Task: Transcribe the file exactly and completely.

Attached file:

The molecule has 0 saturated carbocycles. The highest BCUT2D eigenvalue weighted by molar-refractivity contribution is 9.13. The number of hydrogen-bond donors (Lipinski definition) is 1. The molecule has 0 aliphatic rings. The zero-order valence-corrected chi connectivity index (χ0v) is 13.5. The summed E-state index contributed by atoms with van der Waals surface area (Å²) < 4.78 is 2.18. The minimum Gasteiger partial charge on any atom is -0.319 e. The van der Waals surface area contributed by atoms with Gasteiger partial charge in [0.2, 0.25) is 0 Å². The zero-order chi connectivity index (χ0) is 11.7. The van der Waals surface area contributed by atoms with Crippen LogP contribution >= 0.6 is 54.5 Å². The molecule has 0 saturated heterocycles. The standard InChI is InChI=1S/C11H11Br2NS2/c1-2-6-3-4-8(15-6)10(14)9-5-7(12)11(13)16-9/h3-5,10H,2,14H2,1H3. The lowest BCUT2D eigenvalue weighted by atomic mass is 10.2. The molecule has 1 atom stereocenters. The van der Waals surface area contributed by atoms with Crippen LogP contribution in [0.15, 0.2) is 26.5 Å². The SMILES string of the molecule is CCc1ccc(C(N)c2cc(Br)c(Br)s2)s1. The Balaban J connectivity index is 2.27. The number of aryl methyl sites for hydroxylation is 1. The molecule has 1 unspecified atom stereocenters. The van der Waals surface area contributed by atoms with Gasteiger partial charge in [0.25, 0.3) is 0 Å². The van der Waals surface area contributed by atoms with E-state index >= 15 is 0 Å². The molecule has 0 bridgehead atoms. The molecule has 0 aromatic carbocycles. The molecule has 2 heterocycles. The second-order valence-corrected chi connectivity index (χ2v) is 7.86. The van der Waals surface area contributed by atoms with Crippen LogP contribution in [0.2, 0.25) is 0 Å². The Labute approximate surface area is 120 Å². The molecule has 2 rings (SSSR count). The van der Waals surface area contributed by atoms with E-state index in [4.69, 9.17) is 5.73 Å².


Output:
The molecule has 0 saturated carbocycles. The highest BCUT2D eigenvalue weighted by molar-refractivity contribution is 9.13. The number of hydrogen-bond donors (Lipinski definition) is 1. The molecule has 0 aliphatic rings. The zero-order valence-corrected chi connectivity index (χ0v) is 13.5. The summed E-state index contributed by atoms with van der Waals surface area (Å²) < 4.78 is 2.18. The minimum Gasteiger partial charge on any atom is -0.319 e. The van der Waals surface area contributed by atoms with Gasteiger partial charge in [0.2, 0.25) is 0 Å². The zero-order chi connectivity index (χ0) is 11.7. The van der Waals surface area contributed by atoms with Crippen LogP contribution >= 0.6 is 54.5 Å². The molecule has 0 saturated heterocycles. The standard InChI is InChI=1S/C11H11Br2NS2/c1-2-6-3-4-8(15-6)10(14)9-5-7(12)11(13)16-9/h3-5,10H,2,14H2,1H3. The lowest BCUT2D eigenvalue weighted by atomic mass is 10.2. The molecule has 1 atom stereocenters. The van der Waals surface area contributed by atoms with Crippen LogP contribution in [0.15, 0.2) is 26.5 Å². The SMILES string of the molecule is CCc1ccc(C(N)c2cc(Br)c(Br)s2)s1. The Balaban J connectivity index is 2.27. The number of aryl methyl sites for hydroxylation is 1. The molecule has 1 unspecified atom stereocenters. The van der Waals surface area contributed by atoms with Gasteiger partial charge in [0.25, 0.3) is 0 Å². The van der Waals surface area contributed by atoms with E-state index >= 15 is 0 Å². The molecule has 0 bridgehead atoms. The molecule has 0 aromatic carbocycles. The molecule has 2 heterocycles. The second-order valence-corrected chi connectivity index (χ2v) is 7.86. The van der Waals surface area contributed by atoms with Crippen LogP contribution in [0.2, 0.25) is 0 Å². The Labute approximate surface area is 120 Å². The molecule has 2 rings (SSSR count). The van der Waals surface area contributed by atoms with E-state index in [4.69, 9.17) is 5.73 Å².